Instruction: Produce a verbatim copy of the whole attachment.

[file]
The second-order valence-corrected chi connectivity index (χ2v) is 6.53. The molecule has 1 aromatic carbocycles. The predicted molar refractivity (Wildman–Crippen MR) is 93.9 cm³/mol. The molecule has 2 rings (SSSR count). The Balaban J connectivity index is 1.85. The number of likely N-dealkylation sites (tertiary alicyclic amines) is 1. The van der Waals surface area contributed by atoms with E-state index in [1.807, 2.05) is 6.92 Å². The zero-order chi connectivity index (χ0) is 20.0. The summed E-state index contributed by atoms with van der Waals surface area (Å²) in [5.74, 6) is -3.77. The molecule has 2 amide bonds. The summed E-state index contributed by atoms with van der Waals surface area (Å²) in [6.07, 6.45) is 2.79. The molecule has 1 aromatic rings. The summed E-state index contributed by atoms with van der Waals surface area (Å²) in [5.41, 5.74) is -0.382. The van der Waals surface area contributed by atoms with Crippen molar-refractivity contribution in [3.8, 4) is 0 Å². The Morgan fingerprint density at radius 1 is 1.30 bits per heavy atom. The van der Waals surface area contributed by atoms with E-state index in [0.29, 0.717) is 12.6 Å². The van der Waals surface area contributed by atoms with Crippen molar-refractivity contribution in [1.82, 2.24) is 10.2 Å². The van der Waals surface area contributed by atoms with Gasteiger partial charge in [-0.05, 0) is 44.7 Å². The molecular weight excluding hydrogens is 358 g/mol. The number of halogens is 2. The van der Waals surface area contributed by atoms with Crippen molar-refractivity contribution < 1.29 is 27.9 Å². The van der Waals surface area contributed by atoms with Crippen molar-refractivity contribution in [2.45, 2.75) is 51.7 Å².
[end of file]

The second-order valence-corrected chi connectivity index (χ2v) is 6.53. The molecule has 1 aromatic carbocycles. The predicted molar refractivity (Wildman–Crippen MR) is 93.9 cm³/mol. The molecule has 2 rings (SSSR count). The Balaban J connectivity index is 1.85. The number of likely N-dealkylation sites (tertiary alicyclic amines) is 1. The van der Waals surface area contributed by atoms with E-state index in [1.807, 2.05) is 6.92 Å². The zero-order chi connectivity index (χ0) is 20.0. The summed E-state index contributed by atoms with van der Waals surface area (Å²) in [5.74, 6) is -3.77. The molecule has 2 amide bonds. The summed E-state index contributed by atoms with van der Waals surface area (Å²) in [6.07, 6.45) is 2.79. The molecule has 1 aromatic rings. The summed E-state index contributed by atoms with van der Waals surface area (Å²) in [5.41, 5.74) is -0.382. The van der Waals surface area contributed by atoms with Crippen molar-refractivity contribution in [3.8, 4) is 0 Å². The Morgan fingerprint density at radius 1 is 1.30 bits per heavy atom. The van der Waals surface area contributed by atoms with E-state index in [0.29, 0.717) is 12.6 Å². The van der Waals surface area contributed by atoms with Crippen molar-refractivity contribution in [1.82, 2.24) is 10.2 Å². The van der Waals surface area contributed by atoms with Gasteiger partial charge in [-0.05, 0) is 44.7 Å². The molecular weight excluding hydrogens is 358 g/mol. The number of halogens is 2. The van der Waals surface area contributed by atoms with Crippen molar-refractivity contribution < 1.29 is 27.9 Å². The van der Waals surface area contributed by atoms with Crippen molar-refractivity contribution in [2.45, 2.75) is 51.7 Å².